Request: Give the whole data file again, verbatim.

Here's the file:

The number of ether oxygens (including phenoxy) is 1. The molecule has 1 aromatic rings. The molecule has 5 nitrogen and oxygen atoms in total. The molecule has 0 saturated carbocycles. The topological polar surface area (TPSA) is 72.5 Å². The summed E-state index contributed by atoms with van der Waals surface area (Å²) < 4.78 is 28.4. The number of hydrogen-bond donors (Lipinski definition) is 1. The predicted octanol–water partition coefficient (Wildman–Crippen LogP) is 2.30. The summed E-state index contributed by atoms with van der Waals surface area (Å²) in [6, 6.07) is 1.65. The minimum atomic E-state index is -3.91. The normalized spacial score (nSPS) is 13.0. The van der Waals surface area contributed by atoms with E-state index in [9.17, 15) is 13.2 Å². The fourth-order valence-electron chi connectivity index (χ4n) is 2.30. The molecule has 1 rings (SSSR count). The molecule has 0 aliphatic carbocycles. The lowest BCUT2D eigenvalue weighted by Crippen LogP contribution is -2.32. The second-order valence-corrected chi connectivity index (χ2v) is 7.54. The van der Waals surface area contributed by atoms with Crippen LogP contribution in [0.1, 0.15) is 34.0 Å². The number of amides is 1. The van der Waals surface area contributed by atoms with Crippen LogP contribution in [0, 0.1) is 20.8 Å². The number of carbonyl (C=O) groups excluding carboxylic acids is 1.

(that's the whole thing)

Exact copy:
The number of ether oxygens (including phenoxy) is 1. The molecule has 1 aromatic rings. The molecule has 5 nitrogen and oxygen atoms in total. The molecule has 0 saturated carbocycles. The topological polar surface area (TPSA) is 72.5 Å². The summed E-state index contributed by atoms with van der Waals surface area (Å²) < 4.78 is 28.4. The number of hydrogen-bond donors (Lipinski definition) is 1. The predicted octanol–water partition coefficient (Wildman–Crippen LogP) is 2.30. The summed E-state index contributed by atoms with van der Waals surface area (Å²) in [6, 6.07) is 1.65. The minimum atomic E-state index is -3.91. The normalized spacial score (nSPS) is 13.0. The van der Waals surface area contributed by atoms with E-state index in [9.17, 15) is 13.2 Å². The fourth-order valence-electron chi connectivity index (χ4n) is 2.30. The molecule has 1 rings (SSSR count). The molecule has 0 aliphatic carbocycles. The lowest BCUT2D eigenvalue weighted by Crippen LogP contribution is -2.32. The second-order valence-corrected chi connectivity index (χ2v) is 7.54. The van der Waals surface area contributed by atoms with Crippen LogP contribution in [0.1, 0.15) is 34.0 Å². The number of amides is 1. The van der Waals surface area contributed by atoms with Crippen LogP contribution in [0, 0.1) is 20.8 Å². The number of carbonyl (C=O) groups excluding carboxylic acids is 1.